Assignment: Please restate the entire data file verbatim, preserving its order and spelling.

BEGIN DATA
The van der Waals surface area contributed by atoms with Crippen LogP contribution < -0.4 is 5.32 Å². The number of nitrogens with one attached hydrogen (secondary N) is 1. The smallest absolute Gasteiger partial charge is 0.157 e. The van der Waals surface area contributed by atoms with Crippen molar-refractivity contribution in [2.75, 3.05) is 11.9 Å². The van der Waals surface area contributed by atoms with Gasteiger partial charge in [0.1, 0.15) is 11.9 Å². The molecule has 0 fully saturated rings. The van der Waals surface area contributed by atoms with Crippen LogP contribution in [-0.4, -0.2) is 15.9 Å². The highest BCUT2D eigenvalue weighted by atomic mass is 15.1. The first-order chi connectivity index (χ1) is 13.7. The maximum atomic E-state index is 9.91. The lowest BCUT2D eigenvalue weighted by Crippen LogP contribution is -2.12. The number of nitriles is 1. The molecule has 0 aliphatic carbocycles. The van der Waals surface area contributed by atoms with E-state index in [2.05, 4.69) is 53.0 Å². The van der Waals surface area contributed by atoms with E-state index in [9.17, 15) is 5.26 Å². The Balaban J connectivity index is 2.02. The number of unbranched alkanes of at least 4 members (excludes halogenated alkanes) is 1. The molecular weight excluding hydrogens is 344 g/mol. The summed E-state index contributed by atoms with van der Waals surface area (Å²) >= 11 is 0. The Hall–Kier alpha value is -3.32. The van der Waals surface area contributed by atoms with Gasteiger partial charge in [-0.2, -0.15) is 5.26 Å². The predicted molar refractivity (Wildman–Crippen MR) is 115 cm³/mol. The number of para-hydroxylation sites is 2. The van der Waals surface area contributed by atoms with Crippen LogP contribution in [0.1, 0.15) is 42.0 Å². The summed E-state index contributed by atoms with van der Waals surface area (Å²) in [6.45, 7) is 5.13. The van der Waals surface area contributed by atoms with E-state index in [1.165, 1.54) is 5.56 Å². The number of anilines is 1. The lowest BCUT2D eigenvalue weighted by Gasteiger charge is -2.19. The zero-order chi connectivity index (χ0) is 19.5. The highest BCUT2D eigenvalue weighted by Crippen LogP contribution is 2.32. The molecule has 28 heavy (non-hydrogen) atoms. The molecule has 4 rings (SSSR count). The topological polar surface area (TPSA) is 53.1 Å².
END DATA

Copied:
The van der Waals surface area contributed by atoms with Crippen LogP contribution < -0.4 is 5.32 Å². The number of nitrogens with one attached hydrogen (secondary N) is 1. The smallest absolute Gasteiger partial charge is 0.157 e. The van der Waals surface area contributed by atoms with Crippen molar-refractivity contribution in [2.75, 3.05) is 11.9 Å². The van der Waals surface area contributed by atoms with Gasteiger partial charge in [0.1, 0.15) is 11.9 Å². The molecule has 0 fully saturated rings. The van der Waals surface area contributed by atoms with Crippen LogP contribution in [-0.4, -0.2) is 15.9 Å². The highest BCUT2D eigenvalue weighted by atomic mass is 15.1. The first-order chi connectivity index (χ1) is 13.7. The maximum atomic E-state index is 9.91. The lowest BCUT2D eigenvalue weighted by Crippen LogP contribution is -2.12. The number of nitriles is 1. The molecule has 0 aliphatic carbocycles. The van der Waals surface area contributed by atoms with E-state index in [2.05, 4.69) is 53.0 Å². The van der Waals surface area contributed by atoms with E-state index in [9.17, 15) is 5.26 Å². The Balaban J connectivity index is 2.02. The number of unbranched alkanes of at least 4 members (excludes halogenated alkanes) is 1. The molecular weight excluding hydrogens is 344 g/mol. The summed E-state index contributed by atoms with van der Waals surface area (Å²) >= 11 is 0. The Hall–Kier alpha value is -3.32. The van der Waals surface area contributed by atoms with Gasteiger partial charge in [-0.2, -0.15) is 5.26 Å². The predicted molar refractivity (Wildman–Crippen MR) is 115 cm³/mol. The number of para-hydroxylation sites is 2. The van der Waals surface area contributed by atoms with Crippen LogP contribution in [0.1, 0.15) is 42.0 Å². The summed E-state index contributed by atoms with van der Waals surface area (Å²) in [6.45, 7) is 5.13. The van der Waals surface area contributed by atoms with E-state index in [1.165, 1.54) is 5.56 Å². The number of anilines is 1. The lowest BCUT2D eigenvalue weighted by Gasteiger charge is -2.19. The zero-order chi connectivity index (χ0) is 19.5. The highest BCUT2D eigenvalue weighted by Crippen LogP contribution is 2.32. The molecule has 28 heavy (non-hydrogen) atoms. The molecule has 4 rings (SSSR count). The topological polar surface area (TPSA) is 53.1 Å².